• H01L45/144Tellurides, e.g. GeSbTe
    • HELECTRICITY
    • H01BASIC ELECTRIC ELEMENTS
    • H01LSEMICONDUCTOR DEVICES; ELECTRIC SOLID STATE DEVICES NOT OTHERWISE PROVIDED FOR
    • H01L45/00Solid state devices adapted for rectifying, amplifying, oscillating or switching without a potential-jump barrier or surface barrier, e.g. dielectric triodes; Ovshinsky-effect devices; Processes or apparatus peculiar to the manufacture or treatment thereof or of parts thereof
    • H01L45/04Bistable or multistable switching devices, e.g. for resistance switching non-volatile memory
    • H01L45/14Selection of switching materials
    • H01L45/145Oxides or nitrides
    • H01L45/146Binary metal oxides, e.g. TaOx
    • HELECTRICITY
    • H01BASIC ELECTRIC ELEMENTS
    • H01LSEMICONDUCTOR DEVICES; ELECTRIC SOLID STATE DEVICES NOT OTHERWISE PROVIDED FOR
    • H01L45/00Solid state devices adapted for rectifying, amplifying, oscillating or switching without a potential-jump barrier or surface barrier, e.g. dielectric triodes; Ovshinsky-effect devices; Processes or apparatus peculiar to the manufacture or treatment thereof or of parts thereof
    • H01L45/04Bistable or multistable switching devices, e.g. for resistance switching non-volatile memory
    • H01L45/16Manufacturing
    • H01L45/1666Patterning of the switching material
    • H01L45/1675Patterning of the switching material by etching of pre-deposited switching material layers, e.g. lithography
    • HELECTRICITY
    • H01BASIC ELECTRIC ELEMENTS
    • H01LSEMICONDUCTOR DEVICES; ELECTRIC SOLID STATE DEVICES NOT OTHERWISE PROVIDED FOR
    • H01L45/00Solid state devices adapted for rectifying, amplifying, oscillating or switching without a potential-jump barrier or surface barrier, e.g. dielectric triodes; Ovshinsky-effect devices; Processes or apparatus peculiar to the manufacture or treatment thereof or of parts thereof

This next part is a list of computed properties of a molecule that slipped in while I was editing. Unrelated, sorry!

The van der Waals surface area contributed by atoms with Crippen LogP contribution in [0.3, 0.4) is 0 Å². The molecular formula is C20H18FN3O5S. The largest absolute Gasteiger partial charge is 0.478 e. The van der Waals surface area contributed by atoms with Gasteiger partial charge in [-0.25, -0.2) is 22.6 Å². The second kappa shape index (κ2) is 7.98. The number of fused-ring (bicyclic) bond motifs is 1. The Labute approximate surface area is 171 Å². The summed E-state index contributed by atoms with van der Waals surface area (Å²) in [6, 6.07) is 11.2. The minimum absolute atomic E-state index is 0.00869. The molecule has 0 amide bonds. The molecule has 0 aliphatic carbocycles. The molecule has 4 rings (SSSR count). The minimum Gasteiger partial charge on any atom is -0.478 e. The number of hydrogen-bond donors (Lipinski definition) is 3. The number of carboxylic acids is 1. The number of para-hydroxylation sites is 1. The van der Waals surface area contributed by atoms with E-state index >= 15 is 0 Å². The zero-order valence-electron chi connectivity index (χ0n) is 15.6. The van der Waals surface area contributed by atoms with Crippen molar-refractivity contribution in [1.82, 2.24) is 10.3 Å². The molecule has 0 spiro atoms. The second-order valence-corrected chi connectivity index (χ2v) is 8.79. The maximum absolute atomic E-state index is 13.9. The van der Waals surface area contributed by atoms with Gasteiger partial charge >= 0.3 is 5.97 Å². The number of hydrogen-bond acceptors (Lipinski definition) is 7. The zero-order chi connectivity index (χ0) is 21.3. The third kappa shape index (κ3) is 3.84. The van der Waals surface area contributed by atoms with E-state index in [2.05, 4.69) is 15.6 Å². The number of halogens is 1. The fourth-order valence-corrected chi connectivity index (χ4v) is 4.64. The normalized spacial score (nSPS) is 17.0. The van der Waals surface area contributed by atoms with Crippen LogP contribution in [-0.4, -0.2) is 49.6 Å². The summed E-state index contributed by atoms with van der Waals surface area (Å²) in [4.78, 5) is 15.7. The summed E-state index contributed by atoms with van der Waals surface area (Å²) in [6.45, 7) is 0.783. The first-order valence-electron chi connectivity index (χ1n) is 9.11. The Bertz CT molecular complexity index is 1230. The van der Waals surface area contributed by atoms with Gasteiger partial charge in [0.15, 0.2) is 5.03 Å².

• H01L45/04Bistable or multistable switching devices, e.g. for resistance switching non-volatile memory
    • H01L45/16Manufacturing
    • H01L45/1666Patterning of the switching material
    • H01L45/1691Patterning process specially adapted for achieving sub-lithographic dimensions, e.g. using spacers

Abstract

Memory devices and methods for forming a device are disclosed. A substrate prepared with a lower electrode level with bottom electrodes is provided. Fin stack layers are formed on the lower electrode level. Spacers are formed on top of the fin stack layers. The spacers have a width which is less than a lithographic resolution. The fin stack layers are patterned using the spacers as a mask to form fin stacks. The fin stacks contact the bottom electrodes. An interlevel dielectric (ILD) layer is formed on the substrate. The ILD layer fills spaces around the fin stacks. An upper electrode level is formed on the ILD layer. The upper electrode level has top electrodes in contact with the fin stacks. The electrodes and fin stacks form fin-type memory cells.

Description

BACKGROUND

Resistive-type non-volatile memories (NVMs), such as phase change random access memories (PCRAMs) and resistive RAMs (RRAMs), employ memory elements having different stable resistive states. Such resistive elements enable data corresponding to the different resistive states to be stored. For PCRAMs, the memory element switches between the amorphous and crystalline phases. Switching between the two phases is achieved by heating the memory element using a heater. As for RRAMs, the memory element switches between the insulating and conducting phases by creating or destroying conductive filaments. Unlike flash memories, NVMs using resistive elements do not need high voltages to program the cells. This results in lower power consumption compared to flash memories as well as avoiding the need for high voltage masks for forming high voltage transistors in manufacturing such devices.

However, conventional resistive type memories have drawbacks. For example, conventional PCRAMs and RRAMs have large memory elements. For example, in PCRAMs, this leads to a large heater-to-memory element contact area which results in inefficient heating to switch the phase of the memory element. This increases power consumption. As for RRAMs, a large memory element leads to a large number of conductive filament current paths formed. This results in large resistance distribution, negatively impacting resistance state margins.

This disclosure is directed to resistive type memories with small memory elements with improved performance.

SUMMARY